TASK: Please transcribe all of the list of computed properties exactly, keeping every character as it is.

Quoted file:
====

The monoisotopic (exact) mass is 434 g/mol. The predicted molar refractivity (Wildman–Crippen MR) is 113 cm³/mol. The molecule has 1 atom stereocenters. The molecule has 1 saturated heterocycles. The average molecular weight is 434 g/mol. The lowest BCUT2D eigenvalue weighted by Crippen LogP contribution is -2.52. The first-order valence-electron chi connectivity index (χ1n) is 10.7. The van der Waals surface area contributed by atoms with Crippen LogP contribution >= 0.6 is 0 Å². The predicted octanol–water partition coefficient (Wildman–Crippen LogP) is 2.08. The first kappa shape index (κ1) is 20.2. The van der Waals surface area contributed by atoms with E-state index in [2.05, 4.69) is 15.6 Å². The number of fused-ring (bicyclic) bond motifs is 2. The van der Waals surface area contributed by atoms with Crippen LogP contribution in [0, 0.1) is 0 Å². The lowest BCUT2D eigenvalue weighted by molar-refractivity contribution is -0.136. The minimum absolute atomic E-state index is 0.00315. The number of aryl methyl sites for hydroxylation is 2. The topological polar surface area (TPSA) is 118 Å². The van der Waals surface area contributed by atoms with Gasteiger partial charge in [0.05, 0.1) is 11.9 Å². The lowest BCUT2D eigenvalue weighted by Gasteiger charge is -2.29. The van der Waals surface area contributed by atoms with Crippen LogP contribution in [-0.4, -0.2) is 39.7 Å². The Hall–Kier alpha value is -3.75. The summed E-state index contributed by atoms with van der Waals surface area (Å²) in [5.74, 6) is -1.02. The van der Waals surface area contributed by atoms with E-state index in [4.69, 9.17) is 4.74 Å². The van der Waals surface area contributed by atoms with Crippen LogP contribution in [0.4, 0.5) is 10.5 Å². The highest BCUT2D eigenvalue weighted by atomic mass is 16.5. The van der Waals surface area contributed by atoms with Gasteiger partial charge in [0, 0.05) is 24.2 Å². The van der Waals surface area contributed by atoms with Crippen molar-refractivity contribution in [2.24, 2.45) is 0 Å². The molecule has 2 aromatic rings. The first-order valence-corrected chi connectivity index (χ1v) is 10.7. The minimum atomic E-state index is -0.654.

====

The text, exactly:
The monoisotopic (exact) mass is 434 g/mol. The predicted molar refractivity (Wildman–Crippen MR) is 113 cm³/mol. The molecule has 1 atom stereocenters. The molecule has 1 saturated heterocycles. The average molecular weight is 434 g/mol. The lowest BCUT2D eigenvalue weighted by Crippen LogP contribution is -2.52. The first-order valence-electron chi connectivity index (χ1n) is 10.7. The van der Waals surface area contributed by atoms with Crippen LogP contribution >= 0.6 is 0 Å². The predicted octanol–water partition coefficient (Wildman–Crippen LogP) is 2.08. The first kappa shape index (κ1) is 20.2. The van der Waals surface area contributed by atoms with E-state index in [2.05, 4.69) is 15.6 Å². The number of fused-ring (bicyclic) bond motifs is 2. The van der Waals surface area contributed by atoms with Crippen LogP contribution in [0, 0.1) is 0 Å². The lowest BCUT2D eigenvalue weighted by molar-refractivity contribution is -0.136. The minimum absolute atomic E-state index is 0.00315. The number of aryl methyl sites for hydroxylation is 2. The topological polar surface area (TPSA) is 118 Å². The van der Waals surface area contributed by atoms with Gasteiger partial charge in [0.05, 0.1) is 11.9 Å². The lowest BCUT2D eigenvalue weighted by Gasteiger charge is -2.29. The van der Waals surface area contributed by atoms with Crippen LogP contribution in [-0.4, -0.2) is 39.7 Å². The Hall–Kier alpha value is -3.75. The summed E-state index contributed by atoms with van der Waals surface area (Å²) in [5.74, 6) is -1.02. The van der Waals surface area contributed by atoms with E-state index in [4.69, 9.17) is 4.74 Å². The van der Waals surface area contributed by atoms with Crippen LogP contribution in [0.4, 0.5) is 10.5 Å². The highest BCUT2D eigenvalue weighted by atomic mass is 16.5. The van der Waals surface area contributed by atoms with Gasteiger partial charge in [0, 0.05) is 24.2 Å². The van der Waals surface area contributed by atoms with Crippen molar-refractivity contribution in [2.24, 2.45) is 0 Å². The molecule has 2 aromatic rings. The first-order valence-corrected chi connectivity index (χ1v) is 10.7. The minimum atomic E-state index is -0.654.